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Mind Fiber – Hello Balcony

Hello BalconyMind Fiber
Hello Balcony
Double CD, China Free Improvisation / JNBY, 2012

Free improvisation and its (if existing) boundaries have been the topic of ongoing theoretical and practical discussions. Yet, more than the recognition than even the freest, most skilled, most eclectic improvisers will at some point stick to the clichés of improvisation itself is often a shared conclusion – one that, to be clear, does not prevent the enjoyment of a nice improvisational session. Now, with the release of Mind Fiber’s latest double record, Hello Balcony, one wonders if the real danger of free improvisation today is not the reliance on some unavoidable clichés but the worsening of the situation with drastic attempts to escape from them. Let’s proceed in order: Hello Balcony, with its almost two hours’ worth of material, is a mastodontic collection of five improvisational sessions recorded by China’s foremost experimental music couple 李剑鸿 (Lǐ Jiànhóng) and 韦玮 (Wéi Wěi, also known as VAVABOND). While the two musicians join forces as Vagus Nerve when dealing with liquid drones and layered psychedelia, Mind Fiber is the name under which they record and perform “environmental improvisation”, Li Jianhong’s latest aesthetic statement. In fact, Hello Balcony has been reportedly recorded between the evening of May 1st (disc two, PM) and the morning of May 2nd 2012 (disc one, AM), in Lijia, Zhejiang province, and it is dedicated to a balcony. As the booklet recites: “[this record] is the brief memo of a balcony. Before early this year, the second floor of my parent’s house had a balcony. As most of the children who had ever owned a balcony of their own, my childhood seemingly became a little bit miraculous because of the balcony. While to other people, of course it is only a simple balcony”.

While the record revolves around this very specific balcony in Lijia village, there’s more in it than the balcony itself or the sounds that can be heard from it during the day. The first element to stand out is Wei Wei’s glitchy laptop synthesis and, although I have to admit that her solo output rarely impresses me, the first minutes of AM function quite well, with the sparse bleeps and rattles merging with and emerging from the field recordings of a distant countryside morning, reverberated granularities maintaining their ambiguous resemblances and contrasts with the ambience backdrop, sometimes sounding like slightly displaced agricultural machinery, cutlery or fireworks, other times spurting out in their full-blown digital coating. Unfortunately, as soon as the serendipity and the novelty of the first few minutes wear down, the generative patches lapse back into their stark aleatory functioning, and the isolation in which Wei Wei put herself during the recording of these sessions (she “isolated herself into her own environment by using small earphones. Therefore, during the improvisation, I could not hear her at all”) does not help restraining the obnoxious repertory of clicks, hisses and stutters that plagues most of the remaining tracks. I understand the fascination with isolationist improvisation, and sometimes appreciate its results, especially when the sensory blindness is selective and involves only the melodic content, but not the rhythmic, or the other way around – a beautiful example is Hymn for a Fallen Angel by Tetuzi Akiyama and Jozef van Wissem, in which the latter improvised over the former’s recordings by simply looking at the clusters of notes as they came up in the audio file waveform. I also appreciate the reasons that drive the choice of a total isolation of the performers, a compositional device that puts them on a par with the unconcerned third element (the environment), enabling unrestrained self-expression and freeing the musicians from any residue of interactional temptation. Yet, as much as I like the theoretical underpinnings of this improvisational set up, I am disappointed with the results. At least for the laptop’s contribution, the absolute isolationist blindness results in very quickly predictable, almost transparent sounds faltering around in hesitant clusters and tentative modulations, enclosed in a very small range of variability, with an impressive lack of sense of space, amplitude and exuberance, a collection of rattles and snaps unconsciously frightened by the possibility of not fitting into a larger picture from which the performers have deliberately withdrawn themselves.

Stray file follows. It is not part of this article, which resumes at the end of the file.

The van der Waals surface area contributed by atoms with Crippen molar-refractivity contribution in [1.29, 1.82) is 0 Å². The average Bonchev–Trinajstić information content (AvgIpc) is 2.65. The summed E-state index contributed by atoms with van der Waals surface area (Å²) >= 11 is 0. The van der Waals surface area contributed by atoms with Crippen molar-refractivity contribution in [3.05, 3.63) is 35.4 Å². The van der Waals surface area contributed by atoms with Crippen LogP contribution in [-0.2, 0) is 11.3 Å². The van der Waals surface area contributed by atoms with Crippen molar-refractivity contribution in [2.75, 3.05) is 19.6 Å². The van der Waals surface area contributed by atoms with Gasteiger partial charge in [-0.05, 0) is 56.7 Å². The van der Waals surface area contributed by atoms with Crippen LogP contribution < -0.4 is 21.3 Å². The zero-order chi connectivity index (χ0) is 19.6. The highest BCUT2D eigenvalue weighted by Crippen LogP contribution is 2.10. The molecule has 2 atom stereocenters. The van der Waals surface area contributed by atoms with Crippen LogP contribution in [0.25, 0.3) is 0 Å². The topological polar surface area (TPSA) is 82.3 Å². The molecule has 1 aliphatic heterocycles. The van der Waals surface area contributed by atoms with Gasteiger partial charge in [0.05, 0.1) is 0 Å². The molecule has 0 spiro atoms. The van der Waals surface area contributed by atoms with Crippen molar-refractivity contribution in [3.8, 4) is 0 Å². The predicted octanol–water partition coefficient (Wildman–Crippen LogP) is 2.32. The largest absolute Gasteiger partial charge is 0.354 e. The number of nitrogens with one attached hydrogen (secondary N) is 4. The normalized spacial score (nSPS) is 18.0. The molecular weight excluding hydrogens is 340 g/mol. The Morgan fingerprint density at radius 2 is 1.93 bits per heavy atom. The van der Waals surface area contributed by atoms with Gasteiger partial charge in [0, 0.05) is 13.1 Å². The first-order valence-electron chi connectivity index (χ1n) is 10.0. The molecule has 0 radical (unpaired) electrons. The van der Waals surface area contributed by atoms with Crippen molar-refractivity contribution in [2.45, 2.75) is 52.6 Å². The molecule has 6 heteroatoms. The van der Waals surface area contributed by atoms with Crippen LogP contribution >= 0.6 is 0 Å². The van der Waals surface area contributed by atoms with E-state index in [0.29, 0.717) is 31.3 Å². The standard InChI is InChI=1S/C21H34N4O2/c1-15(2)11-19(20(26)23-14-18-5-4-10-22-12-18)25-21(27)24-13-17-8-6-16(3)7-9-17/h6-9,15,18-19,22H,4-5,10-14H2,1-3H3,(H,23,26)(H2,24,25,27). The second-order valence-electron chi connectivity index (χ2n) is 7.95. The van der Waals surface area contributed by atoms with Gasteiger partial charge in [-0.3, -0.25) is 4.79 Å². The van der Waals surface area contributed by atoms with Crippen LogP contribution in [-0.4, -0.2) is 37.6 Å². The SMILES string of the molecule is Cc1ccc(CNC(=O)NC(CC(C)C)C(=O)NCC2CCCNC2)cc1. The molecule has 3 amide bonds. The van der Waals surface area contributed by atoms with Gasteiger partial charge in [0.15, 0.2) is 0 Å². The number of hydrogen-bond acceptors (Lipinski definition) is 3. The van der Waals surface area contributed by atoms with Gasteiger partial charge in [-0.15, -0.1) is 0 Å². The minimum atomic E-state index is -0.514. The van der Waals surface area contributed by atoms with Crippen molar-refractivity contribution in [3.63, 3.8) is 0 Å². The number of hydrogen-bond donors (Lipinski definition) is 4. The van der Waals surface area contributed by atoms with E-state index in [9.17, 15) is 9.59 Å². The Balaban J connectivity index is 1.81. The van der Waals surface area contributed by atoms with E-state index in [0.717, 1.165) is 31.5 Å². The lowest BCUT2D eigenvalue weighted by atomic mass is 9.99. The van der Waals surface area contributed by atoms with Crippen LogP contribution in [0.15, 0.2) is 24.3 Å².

The semi-acoustic guitar, entering the scene subtly, as if already part of the ambience itself, is definitely more interesting. Abandoned the signature delays, fuzzes and amps, Li Jianhong goes unplugged and lazily delivers his signature Derek-Bailey-without-Derek-Bailey move: all that is left of free improvisation are skeletal shades of harmonic progressions, uprooted scratches and muted plucking. Sometimes he even drifts into the remote echo of slanted jazz chords, as in the tenth minute of 9:07, the second track of PM; here, the fractured remains of low key melodies float for a while on a barely perceivable hiss, like fluffs of mist forming undecipherable letters while rolling down steep cliffs. In general, while the homely sound of the atonal picks and strums soothes the listener while maintaining a weird, ephemeral tension, the improvisations in themselves suffer from an absolute lack of progression, both at the level of interaction between the elements (which is sort of predictable, given the preconditions) and of individual invention (which is less predictable and quite disheartening). Everything seems in the end to bear little relation to anything else – the balcony, the morning or evening sounds from Lijia, the guitar, the laptop’s bleeps, the occasional rattles of found objects, all of them float around tirelessly without actually moving as a whole; five slabs of monotonous, inscrutable remembrance end up revolving around sparse lumps of motifs or moves that continuously fade back into indecision.